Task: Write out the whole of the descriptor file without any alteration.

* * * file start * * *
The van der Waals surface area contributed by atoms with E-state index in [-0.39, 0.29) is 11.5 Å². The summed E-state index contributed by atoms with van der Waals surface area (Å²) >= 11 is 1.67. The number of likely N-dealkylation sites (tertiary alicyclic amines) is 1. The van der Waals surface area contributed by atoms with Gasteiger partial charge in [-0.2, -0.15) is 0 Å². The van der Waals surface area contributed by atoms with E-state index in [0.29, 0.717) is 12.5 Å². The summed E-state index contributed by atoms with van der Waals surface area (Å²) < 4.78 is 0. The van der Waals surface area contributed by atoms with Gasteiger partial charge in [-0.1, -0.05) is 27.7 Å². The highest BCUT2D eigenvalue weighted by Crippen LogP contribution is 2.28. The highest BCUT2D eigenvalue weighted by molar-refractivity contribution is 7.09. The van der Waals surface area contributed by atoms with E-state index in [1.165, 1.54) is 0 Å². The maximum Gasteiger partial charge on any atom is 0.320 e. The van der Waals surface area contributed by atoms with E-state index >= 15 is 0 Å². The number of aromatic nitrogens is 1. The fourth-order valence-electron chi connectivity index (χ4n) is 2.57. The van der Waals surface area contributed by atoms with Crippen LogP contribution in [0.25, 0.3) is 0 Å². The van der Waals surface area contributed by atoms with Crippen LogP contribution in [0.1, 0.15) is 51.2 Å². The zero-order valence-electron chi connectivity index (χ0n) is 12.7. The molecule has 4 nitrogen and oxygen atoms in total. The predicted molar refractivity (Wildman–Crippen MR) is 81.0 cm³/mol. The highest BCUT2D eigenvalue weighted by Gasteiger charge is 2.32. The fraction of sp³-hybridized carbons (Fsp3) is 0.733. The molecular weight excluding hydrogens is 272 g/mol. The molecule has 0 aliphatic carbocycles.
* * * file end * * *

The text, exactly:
The van der Waals surface area contributed by atoms with E-state index in [-0.39, 0.29) is 11.5 Å². The summed E-state index contributed by atoms with van der Waals surface area (Å²) >= 11 is 1.67. The number of likely N-dealkylation sites (tertiary alicyclic amines) is 1. The van der Waals surface area contributed by atoms with Gasteiger partial charge in [-0.2, -0.15) is 0 Å². The van der Waals surface area contributed by atoms with E-state index in [0.29, 0.717) is 12.5 Å². The summed E-state index contributed by atoms with van der Waals surface area (Å²) < 4.78 is 0. The van der Waals surface area contributed by atoms with Gasteiger partial charge in [-0.1, -0.05) is 27.7 Å². The highest BCUT2D eigenvalue weighted by Crippen LogP contribution is 2.28. The highest BCUT2D eigenvalue weighted by molar-refractivity contribution is 7.09. The van der Waals surface area contributed by atoms with E-state index in [1.165, 1.54) is 0 Å². The maximum Gasteiger partial charge on any atom is 0.320 e. The van der Waals surface area contributed by atoms with E-state index >= 15 is 0 Å². The number of aromatic nitrogens is 1. The fourth-order valence-electron chi connectivity index (χ4n) is 2.57. The van der Waals surface area contributed by atoms with Crippen LogP contribution in [0.25, 0.3) is 0 Å². The van der Waals surface area contributed by atoms with Crippen LogP contribution in [0.1, 0.15) is 51.2 Å². The zero-order valence-electron chi connectivity index (χ0n) is 12.7. The molecule has 4 nitrogen and oxygen atoms in total. The predicted molar refractivity (Wildman–Crippen MR) is 81.0 cm³/mol. The highest BCUT2D eigenvalue weighted by Gasteiger charge is 2.32. The fraction of sp³-hybridized carbons (Fsp3) is 0.733. The molecular weight excluding hydrogens is 272 g/mol. The molecule has 0 aliphatic carbocycles.